Posted by Kelly Henderson on May 04, 2015
If the patient is an appropriate candidate for treatment with a soft tissue filler, the clinician must then determine which agent should be used. The properties of fillers vary widely, and agents cannot be blindly interchanged. As an example, the use of polymethylmethacrylate microspheres (PMMA) in the lip or in areas of thin skin is not recommended due to a high risk for implant visibility, lumpiness, or beading after injection.
The desired duration of effect must also be considered; fillers that are eventually degraded in tissue, such as hyaluronic acid, offer the advantage of reversibility in the case of undesirable placement, but require multiple subsequent treatments to maintain the desired effect . Permanent fillers should only be used in carefully selected patients; the use of biodegradeable agents is particularly advisable for cosmetic patients who are receiving a filling agent for the first time.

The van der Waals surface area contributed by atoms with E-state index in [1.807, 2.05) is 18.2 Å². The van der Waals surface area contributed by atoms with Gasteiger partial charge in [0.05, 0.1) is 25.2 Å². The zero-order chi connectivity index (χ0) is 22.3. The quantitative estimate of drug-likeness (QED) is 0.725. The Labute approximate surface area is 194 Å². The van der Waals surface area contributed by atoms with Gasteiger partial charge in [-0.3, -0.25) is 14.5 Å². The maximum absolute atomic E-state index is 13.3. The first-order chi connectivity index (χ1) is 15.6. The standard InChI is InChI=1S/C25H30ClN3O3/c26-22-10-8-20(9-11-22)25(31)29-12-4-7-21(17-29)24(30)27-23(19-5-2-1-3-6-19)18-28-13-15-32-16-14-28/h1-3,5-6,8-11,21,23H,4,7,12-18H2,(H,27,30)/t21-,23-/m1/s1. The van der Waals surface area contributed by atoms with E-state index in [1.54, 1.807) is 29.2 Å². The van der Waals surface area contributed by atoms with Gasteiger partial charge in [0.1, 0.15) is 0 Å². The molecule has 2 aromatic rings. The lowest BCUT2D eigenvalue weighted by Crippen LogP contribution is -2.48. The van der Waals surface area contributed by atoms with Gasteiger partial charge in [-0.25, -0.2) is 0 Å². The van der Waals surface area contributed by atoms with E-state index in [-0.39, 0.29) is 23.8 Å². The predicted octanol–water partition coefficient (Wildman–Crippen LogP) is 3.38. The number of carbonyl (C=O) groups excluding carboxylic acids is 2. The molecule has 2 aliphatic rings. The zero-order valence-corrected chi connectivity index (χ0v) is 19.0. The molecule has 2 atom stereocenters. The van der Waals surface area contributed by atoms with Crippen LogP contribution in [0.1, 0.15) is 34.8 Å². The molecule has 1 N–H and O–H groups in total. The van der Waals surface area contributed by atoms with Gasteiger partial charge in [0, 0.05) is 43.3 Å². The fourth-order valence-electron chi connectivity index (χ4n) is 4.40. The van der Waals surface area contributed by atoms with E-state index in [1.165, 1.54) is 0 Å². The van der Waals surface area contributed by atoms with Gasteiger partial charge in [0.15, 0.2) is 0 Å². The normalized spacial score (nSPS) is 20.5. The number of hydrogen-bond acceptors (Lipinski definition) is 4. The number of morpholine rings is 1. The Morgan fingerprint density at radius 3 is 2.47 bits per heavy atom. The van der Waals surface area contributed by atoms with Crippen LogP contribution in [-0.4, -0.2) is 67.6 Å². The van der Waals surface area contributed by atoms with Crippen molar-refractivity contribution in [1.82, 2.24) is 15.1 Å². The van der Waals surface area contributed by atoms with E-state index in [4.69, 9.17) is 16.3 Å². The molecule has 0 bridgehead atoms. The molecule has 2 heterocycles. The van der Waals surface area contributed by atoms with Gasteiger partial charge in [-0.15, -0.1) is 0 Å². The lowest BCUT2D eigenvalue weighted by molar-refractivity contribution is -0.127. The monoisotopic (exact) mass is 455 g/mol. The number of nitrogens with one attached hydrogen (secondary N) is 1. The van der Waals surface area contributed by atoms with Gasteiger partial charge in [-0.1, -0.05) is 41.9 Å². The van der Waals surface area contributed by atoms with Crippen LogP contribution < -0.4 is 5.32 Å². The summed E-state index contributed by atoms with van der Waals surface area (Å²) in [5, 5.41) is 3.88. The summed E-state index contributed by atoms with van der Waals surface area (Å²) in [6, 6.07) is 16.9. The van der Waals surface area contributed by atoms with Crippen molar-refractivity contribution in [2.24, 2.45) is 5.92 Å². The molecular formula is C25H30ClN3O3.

INFORMED CONSENT AND DOCUMENTATION
Realistic expectations for treatment outcomes must be thoroughly discussed with patients, as optimal patient satisfaction is dependent not only on the clinician’s technical skill, but also on the fulfillment of patient expectations. In addition, the risks associated with the use of the selected filler should be carefully reviewed with patients prior to treatment.
An informed consent document should confirm that the patient understands of the potential adverse effects and expected treatment outcome. Digital photographs should be taken before and after treatment are useful for clinical follow-up and for documentation of pre-existing asymmetries or defects.